Ethiopia's Sidama people vote on regional state
Hawassa (Ethiopia) (AFP)
People in Ethiopia’s ethnic Sidama region voted on Wednesday in a referendum that could carve out a new federal state in a nation already struggling with community tensions.
With heavy security on the streets, the mood on Wednesday in the regional capital Hawassa appeared calm.
But the Sidama push for autonomy already triggered days of unrest in July that left dozens dead, and prompted the government to place Ethiopia's southern region under the control of soldiers and federal police.
Long queues at polling stations began gathering during the night, with some 2.3 million people registered to vote.
"This is a special day for me," said Fitsum Anbese, 32, a laboratory technician, who started queueing to vote two hours before daybreak, when polls opened. "I will be recognised for my identity, so I'm happy."
- 'Excitement' -
"I stayed up until late in the night," said 27-year old Fantahun Hatiso, after casting his ballot.
"The excitement of waiting for this day, which will bring liberty and peace to my people, kept me awake."
Away from the polling stations, the streets of Hawassa were much quieter than usual, with Wednesday declared a holiday for the vote.
With apparently overwhelming support among Sidamas to form their own state, people said they were keen to see a peaceful vote.
Many fear the harder test will come once final results are announced.
"I want all of us to respect each other and avoid divisions," said Hagersew Haso, a 30-year-old worker at the national telecommunications company.
"I want us to have and live in a peaceful, one Ethiopia."
The referendum on autonomy springs from a federal system designed to provide widespread ethnic self-rule in a hugely diverse country, Africa's second most populous, with more than 100 million people.
At present, Ethiopia is partitioned into nine semi-autonomous regional states -- with the Sidama voting for a potential tenth.
The constitution requires the government to organise a referendum for any ethnic group that wants to form a new entity.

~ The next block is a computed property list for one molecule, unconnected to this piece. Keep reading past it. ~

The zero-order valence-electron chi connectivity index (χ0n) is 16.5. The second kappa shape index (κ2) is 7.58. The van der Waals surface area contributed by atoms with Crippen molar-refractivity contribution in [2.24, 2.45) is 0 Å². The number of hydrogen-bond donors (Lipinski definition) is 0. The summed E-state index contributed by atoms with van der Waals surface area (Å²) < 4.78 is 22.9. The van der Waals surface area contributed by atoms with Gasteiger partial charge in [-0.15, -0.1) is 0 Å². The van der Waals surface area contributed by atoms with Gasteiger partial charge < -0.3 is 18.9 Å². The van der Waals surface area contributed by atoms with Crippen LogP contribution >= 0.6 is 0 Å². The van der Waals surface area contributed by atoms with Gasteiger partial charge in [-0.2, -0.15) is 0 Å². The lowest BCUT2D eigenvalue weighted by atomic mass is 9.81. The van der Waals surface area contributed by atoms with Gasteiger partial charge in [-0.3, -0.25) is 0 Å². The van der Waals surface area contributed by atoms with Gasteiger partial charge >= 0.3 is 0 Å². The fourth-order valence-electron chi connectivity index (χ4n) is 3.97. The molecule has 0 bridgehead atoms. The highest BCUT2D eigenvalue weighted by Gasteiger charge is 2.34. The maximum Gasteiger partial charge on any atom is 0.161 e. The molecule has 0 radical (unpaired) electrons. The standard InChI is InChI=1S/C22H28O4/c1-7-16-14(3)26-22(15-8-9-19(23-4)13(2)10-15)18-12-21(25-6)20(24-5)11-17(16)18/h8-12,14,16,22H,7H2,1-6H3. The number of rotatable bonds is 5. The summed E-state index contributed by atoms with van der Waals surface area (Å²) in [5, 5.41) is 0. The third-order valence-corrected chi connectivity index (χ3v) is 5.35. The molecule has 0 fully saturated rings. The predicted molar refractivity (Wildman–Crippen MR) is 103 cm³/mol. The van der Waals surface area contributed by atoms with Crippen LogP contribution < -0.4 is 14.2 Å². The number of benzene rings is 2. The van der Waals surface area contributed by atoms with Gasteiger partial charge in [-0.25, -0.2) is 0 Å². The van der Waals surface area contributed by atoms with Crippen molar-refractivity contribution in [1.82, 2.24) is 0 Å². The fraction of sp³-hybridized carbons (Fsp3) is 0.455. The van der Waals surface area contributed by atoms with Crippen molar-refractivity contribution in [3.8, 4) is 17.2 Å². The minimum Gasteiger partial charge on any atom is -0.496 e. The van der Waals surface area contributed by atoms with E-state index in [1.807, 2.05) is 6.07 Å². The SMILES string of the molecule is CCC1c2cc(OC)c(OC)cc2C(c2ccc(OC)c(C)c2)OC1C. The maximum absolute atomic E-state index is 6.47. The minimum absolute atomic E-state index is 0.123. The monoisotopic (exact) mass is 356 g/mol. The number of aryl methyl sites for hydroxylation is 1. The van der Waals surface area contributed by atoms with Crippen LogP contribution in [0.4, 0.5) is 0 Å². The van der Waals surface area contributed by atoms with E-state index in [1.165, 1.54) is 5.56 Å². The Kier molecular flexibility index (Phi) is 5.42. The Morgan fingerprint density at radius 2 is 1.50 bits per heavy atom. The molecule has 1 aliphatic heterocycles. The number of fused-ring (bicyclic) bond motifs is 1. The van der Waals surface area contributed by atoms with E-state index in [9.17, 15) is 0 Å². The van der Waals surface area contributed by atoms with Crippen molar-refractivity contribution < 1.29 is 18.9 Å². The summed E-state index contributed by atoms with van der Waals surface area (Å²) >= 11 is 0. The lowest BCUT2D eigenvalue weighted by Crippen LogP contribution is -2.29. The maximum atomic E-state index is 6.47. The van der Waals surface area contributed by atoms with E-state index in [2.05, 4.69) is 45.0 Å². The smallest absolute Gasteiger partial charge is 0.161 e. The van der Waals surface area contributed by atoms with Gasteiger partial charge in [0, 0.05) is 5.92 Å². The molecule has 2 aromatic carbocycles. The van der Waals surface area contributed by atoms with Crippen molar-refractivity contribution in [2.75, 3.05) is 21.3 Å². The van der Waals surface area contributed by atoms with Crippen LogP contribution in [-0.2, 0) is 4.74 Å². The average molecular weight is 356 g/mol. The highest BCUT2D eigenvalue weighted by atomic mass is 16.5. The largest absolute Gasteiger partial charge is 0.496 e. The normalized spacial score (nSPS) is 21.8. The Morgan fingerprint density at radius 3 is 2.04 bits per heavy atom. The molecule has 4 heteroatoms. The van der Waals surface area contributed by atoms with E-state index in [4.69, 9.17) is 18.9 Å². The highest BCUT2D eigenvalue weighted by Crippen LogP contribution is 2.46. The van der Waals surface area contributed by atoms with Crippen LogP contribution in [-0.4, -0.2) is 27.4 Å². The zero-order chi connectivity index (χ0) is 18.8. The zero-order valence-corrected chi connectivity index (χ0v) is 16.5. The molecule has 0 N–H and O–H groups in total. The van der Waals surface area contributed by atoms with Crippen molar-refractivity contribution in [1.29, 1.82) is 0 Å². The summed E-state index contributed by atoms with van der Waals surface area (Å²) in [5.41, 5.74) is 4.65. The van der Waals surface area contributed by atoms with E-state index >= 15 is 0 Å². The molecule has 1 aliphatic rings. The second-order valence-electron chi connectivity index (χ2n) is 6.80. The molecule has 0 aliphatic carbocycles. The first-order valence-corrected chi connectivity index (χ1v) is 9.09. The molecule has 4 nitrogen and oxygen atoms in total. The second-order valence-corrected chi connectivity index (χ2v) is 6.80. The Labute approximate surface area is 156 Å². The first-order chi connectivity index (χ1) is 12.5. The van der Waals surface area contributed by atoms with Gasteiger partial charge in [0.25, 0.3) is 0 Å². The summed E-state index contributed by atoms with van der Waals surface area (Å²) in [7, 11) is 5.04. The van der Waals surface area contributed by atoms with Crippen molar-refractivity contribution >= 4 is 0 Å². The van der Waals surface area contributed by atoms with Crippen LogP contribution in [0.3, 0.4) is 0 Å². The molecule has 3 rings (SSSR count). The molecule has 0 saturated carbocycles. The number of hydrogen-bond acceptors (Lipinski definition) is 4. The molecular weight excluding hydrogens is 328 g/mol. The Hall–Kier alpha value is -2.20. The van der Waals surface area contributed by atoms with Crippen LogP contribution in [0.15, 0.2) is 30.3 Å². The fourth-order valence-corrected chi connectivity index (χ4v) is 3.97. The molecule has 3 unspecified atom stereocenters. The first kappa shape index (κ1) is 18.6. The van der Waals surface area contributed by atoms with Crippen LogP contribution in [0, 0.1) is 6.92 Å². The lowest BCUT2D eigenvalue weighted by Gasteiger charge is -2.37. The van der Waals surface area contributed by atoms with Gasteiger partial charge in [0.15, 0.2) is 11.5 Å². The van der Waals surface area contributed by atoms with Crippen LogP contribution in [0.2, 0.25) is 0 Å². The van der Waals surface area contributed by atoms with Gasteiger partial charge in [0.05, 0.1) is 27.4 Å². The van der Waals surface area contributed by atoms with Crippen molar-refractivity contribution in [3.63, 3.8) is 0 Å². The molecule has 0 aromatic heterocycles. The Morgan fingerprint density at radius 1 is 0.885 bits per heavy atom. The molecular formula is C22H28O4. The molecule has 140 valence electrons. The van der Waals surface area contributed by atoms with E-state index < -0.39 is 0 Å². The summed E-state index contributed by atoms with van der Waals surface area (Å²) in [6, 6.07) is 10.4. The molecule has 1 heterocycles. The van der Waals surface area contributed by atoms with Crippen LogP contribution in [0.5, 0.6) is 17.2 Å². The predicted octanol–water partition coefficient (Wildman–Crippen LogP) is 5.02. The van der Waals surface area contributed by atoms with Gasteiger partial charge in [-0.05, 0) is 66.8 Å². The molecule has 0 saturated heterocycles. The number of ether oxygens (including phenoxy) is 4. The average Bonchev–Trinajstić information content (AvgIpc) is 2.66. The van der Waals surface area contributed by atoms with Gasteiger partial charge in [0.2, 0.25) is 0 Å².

- Inspiration for others -
The Sidama -- who number more than three million -- have agitated for years to leave the diverse Southern Nations, Nationalities, and Peoples' Region.
The dream gained fresh momentum after Prime Minister Abiy Ahmed, winner of this year's Nobel Peace Prize, took office last year.
At least 10 other groups in the south of the country have already launched plans for self-determination similar to that of the Sidama. Analysts fear it could unleash further ethnic violence.
Abiy has spent recent months trying to put a damper on other statehood bids, pleading for patience in meetings with leaders of ethnic groups trying to follow the Sidama example.
If, as many expect, the people in Sidama choose to form a new state, the implementation of the referendum is expected to raise a host of thorny issues.
One major sticking point is the status of Hawassa, which the Sidama are eyeing as the capital of their would-be state.
The city is ethnically diverse -- only about half the population is Sidama -- and up to now has served as the administrative centre for the entire southern region.
Polls opened at 6:00 am (0300 GMT) and close at 6:00 pm (1500 GMT). Preliminary results are expected on Thursday.
© 2019 AFP